Former player in match-fixing scandal gets to keep citizenship

A Citizenship Committee of Inquiry recommended to Home Affairs Minister K. Shanmugam that he exercise his discretion and allow Mr Gaye Alassane (left) to keep his citizenship on compassionate grounds. It noted that he did not have any adverse record
A Citizenship Committee of Inquiry recommended to Home Affairs Minister K. Shanmugam that he exercise his discretion and allow Mr Gaye Alassane (above) to keep his citizenship on compassionate grounds. It noted that he did not have any adverse record during detention or police supervision, and has not returned to crime since.PHOTO: GAYE ALASSANE/FACEBOOK

Mali-born footballer deemed unlikely to re-offend and is given another chance by Home Affairs Minister

Former S-League player Gaye Alassane, who was part of a global match-fixing syndicate, will not be deprived of his Singapore citizenship after all, as he is assessed to be unlikely to re-offend.

The Mali-born naturalised citizen was served with a Notice of Proposed Deprivation of Citizenship in December last year.

The 43-year-old then referred his case to a citizenship committee, which recommended to Home Affairs Minister K. Shanmugam that he exercise his discretion and allow Mr Alassane to keep his citizenship on compassionate grounds.

Giving due consideration to the committee's recommendation, the minister has since decided to give Mr Alassane another chance and "not deprive him of his citizenship for now", the Ministry of Home Affairs (MHA) said yesterday.

This decision is subject to his conduct and behaviour, and if he is found taking part in "any act that is against the public good" again, the minister will not hesitate to recommence proceedings to remove his citizenship, the ministry added.

Mr Alassane, who spent one season with football club Gombak United, was detained without trial in 2013 under the Criminal Law (Temporary Provisions) Act for about two years. He was subsequently released and placed under police supervision.

Married to a Singaporean, he became a citizen in 2003 through the Family Ties Scheme. At the time his citizenship was approved, there was no information to suggest that he was involved in any criminal activity, said MHA.

But later on, he "became an active and trusted member of an international match-fixing syndicate which was created in and took root in Singapore", MHA said.

Mr Alassane, who spent one season with football club Gombak United, was detained without trial in 2013 under the Criminal Law (Temporary Provisions) Act for about two years. He was subsequently released and placed under police supervision.

"He and his syndicate members used Singapore as a hub to conduct major global match-fixing activities," it added.

This involved travelling to dif-ferent countries to fix football matches through the corruption of officials and players. He also drew foreign nationals in Singapore into the syndicate's match-fixing activities, said MHA.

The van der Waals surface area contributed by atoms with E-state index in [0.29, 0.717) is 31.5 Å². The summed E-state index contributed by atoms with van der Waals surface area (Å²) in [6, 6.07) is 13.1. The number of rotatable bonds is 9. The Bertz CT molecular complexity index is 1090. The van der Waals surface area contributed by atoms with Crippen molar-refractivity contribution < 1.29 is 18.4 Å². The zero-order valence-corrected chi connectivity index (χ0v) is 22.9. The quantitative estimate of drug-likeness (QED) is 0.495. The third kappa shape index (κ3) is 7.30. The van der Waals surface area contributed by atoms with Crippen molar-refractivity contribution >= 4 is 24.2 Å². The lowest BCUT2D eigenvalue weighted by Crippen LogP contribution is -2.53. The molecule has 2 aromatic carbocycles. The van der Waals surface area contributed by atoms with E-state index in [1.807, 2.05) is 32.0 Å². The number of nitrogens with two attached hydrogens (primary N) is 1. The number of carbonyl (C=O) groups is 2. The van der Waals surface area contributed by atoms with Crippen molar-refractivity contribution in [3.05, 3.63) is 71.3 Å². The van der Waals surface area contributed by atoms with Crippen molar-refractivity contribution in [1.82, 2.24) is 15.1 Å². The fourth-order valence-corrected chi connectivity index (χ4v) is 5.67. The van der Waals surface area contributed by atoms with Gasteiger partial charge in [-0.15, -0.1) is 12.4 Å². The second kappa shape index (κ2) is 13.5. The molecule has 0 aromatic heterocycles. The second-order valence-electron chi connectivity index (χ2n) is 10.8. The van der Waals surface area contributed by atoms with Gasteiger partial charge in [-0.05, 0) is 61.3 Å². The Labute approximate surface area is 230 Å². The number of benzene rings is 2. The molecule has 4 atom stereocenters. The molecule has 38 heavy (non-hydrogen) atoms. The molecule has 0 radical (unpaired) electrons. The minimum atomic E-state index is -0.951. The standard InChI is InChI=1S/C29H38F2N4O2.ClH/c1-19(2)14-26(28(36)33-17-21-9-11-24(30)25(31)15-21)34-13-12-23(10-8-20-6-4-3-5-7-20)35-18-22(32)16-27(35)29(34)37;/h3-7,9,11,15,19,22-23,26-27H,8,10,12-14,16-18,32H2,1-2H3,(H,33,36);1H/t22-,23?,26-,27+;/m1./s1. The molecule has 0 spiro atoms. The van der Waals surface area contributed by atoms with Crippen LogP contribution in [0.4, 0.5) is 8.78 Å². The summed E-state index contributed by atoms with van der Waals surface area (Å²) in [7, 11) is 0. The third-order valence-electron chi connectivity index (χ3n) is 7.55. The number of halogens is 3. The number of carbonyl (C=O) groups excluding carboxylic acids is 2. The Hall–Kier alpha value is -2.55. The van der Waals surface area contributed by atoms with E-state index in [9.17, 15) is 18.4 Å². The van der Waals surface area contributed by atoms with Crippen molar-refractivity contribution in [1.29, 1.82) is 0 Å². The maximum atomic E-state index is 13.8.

Mr Alassane helped to move bribe monies into the country, and remitted or personally couriered such bribes out of Singapore as well.

"His serious criminal conduct not only undermined the integrity of Singapore's financial system, but also law and order," said MHA. "Witnesses were afraid of testifying against the individual and his syndicate members in open court for fear of reprisal."

Given the extent of his involvement, the minister considered depriving him of citizenship, and he was served a deprivation notice.

Mr Alassane referred his case to a Citizenship Committee of Inquiry. According to the Constitution, this three-member committee must be chaired by a "person qualified to be appointed as a judge of the Supreme Court".

The minister has to consider the committee's report, although he is not bound by the committee's recommendation.

 
 
 

After conducting an inquiry and hearing representations, the committee agreed there were sufficient grounds to deprive Mr Alassane of citizenship, but recommended allowing him to retain his citizenship on compassionate grounds.

The committee noted that he did not have any adverse record during detention or police supervision, and has not returned to crime since. He also appears close to his children and performs voluntary community service at a mosque, it added.

Attempts by The Straits Times to contact Mr Alassane for comment yesterday were unsuccessful.

Singapore Management University law professor Eugene Tan noted that depriving someone of citizenship is an extreme measure the law provides for, but is also one that is used as a last resort.

He said the decision not to deprive him of citizenship "gives confidence to the process and demonstrates that even though someone may have committed serious criminal offences, the system is also willing to recognise it if people are keen and determined to break away from their past".

He added that to assure Singaporeans of the due process behind such an application, more light could be shed on the committee and its work.

A version of this article appeared in the print edition of The Straits Times on June 28, 2018, with the headline 'Former player in match-fixing scandal gets to keep citizenship'. Print Edition | Subscribe